Indeed, it seems impossible that one man could have been granted so many diverse gifts and exercised them all to the full. And yet, in 1954, when one of his daughters "expressed wonderment of all that he had seen and done in his life," he thought for a moment before responding, "I have achieved a great deal to achieve nothing in the end." (I believe he was especially thinking of how the Cold War was simply an extension of WWII, which was an extension of WWI, ad infinitum.)

Dude. I don't know that that was his considered opinion, but still. It is as if he had cheated death on so many occasions -- nor did Churchill have any conventional fear of death -- that Death simply adopted a different tactic by eroding meaning.

How do we get around that one? Unless *we* do something to transform death itself, it seems that it is indeed the Last Word in meaninglessness. Death, where is thy sting? That's where, pal, in its pretensions to absolute nihilism. It is the anti-Word.

Obviously, getting around Death isn't something we could ever do. We can try, but then we simply end up looking like Cher, or Kenny Rogers. Entropy gets us all in the end.

However, what -- or who -- is God but the Great Negentropic Attractor?

If man has a "spiritual" conversion, you might say that God has an "anthropic" one. That is, as man turns to God, God apparently turns to man: "God becomes man that man might become God." So, not only does God die, but he must die in order to undo Death.

Put it this way: physics mathsplains to us that order is parasitic on entropy. But Christian metaphysics tells us it's the other way around -- that entropy is parasitic on order.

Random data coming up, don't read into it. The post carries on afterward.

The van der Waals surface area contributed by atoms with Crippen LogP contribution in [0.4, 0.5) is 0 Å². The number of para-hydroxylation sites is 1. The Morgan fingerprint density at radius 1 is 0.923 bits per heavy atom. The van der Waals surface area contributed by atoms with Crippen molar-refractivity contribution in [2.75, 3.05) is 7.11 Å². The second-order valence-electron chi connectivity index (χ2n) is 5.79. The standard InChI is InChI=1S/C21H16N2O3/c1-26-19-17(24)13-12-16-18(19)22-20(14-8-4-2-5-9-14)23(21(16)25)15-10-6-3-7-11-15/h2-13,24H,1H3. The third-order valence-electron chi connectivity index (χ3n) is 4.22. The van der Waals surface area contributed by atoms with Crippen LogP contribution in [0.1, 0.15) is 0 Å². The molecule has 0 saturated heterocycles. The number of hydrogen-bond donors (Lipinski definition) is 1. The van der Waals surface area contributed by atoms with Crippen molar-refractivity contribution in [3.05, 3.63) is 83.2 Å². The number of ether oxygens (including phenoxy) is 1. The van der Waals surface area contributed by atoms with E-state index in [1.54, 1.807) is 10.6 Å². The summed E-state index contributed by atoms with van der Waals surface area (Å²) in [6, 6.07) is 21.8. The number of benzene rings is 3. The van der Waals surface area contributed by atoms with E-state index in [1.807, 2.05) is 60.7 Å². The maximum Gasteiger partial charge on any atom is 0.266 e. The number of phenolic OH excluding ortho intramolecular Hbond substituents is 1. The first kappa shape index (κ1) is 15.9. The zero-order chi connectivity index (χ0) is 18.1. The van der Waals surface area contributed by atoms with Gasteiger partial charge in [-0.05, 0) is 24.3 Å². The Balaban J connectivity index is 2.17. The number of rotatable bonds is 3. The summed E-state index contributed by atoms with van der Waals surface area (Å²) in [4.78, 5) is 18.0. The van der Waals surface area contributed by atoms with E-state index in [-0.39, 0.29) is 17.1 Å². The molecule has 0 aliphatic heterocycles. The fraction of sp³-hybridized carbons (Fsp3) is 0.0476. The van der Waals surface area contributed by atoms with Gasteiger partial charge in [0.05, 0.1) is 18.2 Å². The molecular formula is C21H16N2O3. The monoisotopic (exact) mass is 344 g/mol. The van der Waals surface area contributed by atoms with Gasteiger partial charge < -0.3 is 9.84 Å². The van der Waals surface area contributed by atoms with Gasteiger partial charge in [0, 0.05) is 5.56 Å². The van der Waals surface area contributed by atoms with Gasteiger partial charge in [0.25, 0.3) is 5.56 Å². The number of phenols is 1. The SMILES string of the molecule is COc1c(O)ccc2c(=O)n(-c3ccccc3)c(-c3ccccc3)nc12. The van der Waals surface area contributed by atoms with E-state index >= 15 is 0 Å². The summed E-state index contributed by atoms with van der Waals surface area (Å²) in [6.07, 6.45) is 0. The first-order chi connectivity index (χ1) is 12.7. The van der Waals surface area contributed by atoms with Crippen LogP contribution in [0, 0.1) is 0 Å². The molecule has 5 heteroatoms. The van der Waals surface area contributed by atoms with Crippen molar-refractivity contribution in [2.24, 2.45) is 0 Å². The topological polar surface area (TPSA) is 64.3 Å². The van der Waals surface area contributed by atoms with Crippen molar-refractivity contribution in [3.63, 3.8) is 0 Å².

Life becomes death that death might become Life. One hopes...

Tuesday, September 27, 2016

Churchill, God, and Baseball

We have an early appointment tomorrow (Wednesday), so there shall be no post. But this is today. Get on with it!

We left off with the idea that we are the measure of what we can understand; and that our understanding includes a nonlocal organ "which perceives, and at the same time confers existence upon, a reality of its own" (Corbin).

We compared this latter to the historical imagination. Coincidentally, for several months now I've been immersing myself in WinstonWorld, a remarkably expansive and imaginative place. Churchill wrote four volumes on the History of the English Speaking Peoples, ending at the threshold of WWI. He carried the story forward by writing five volumes on that little dispute, and then six more on its continuation in WWII.

My point is that he essentially imagined all of history and situated himself within it. Contrast this with the average lofo voter, whose historical horizons scarcely extend past the last meal and beyond the next. Or maybe you've never seen Watter's World.

Not only did he imagine history, but he assimilated it, such that it was woven into his very substance. Manchester says something to the effect that for Churchill, English history was more akin to what childhood memories are for you and I, or lunch for the lofo.

Here is the exact passage. I include it because I think it parallels what Corbin says about God and the imaginal space (emphases mine):

"Memorizing dates and place-names has always been the bane of schoolchildren." But "for a few," including Churchill, "history, by way of imagination and discipline, becomes part of personal memory, no less than childhood recollections of the first swim in the ocean or the first day of school."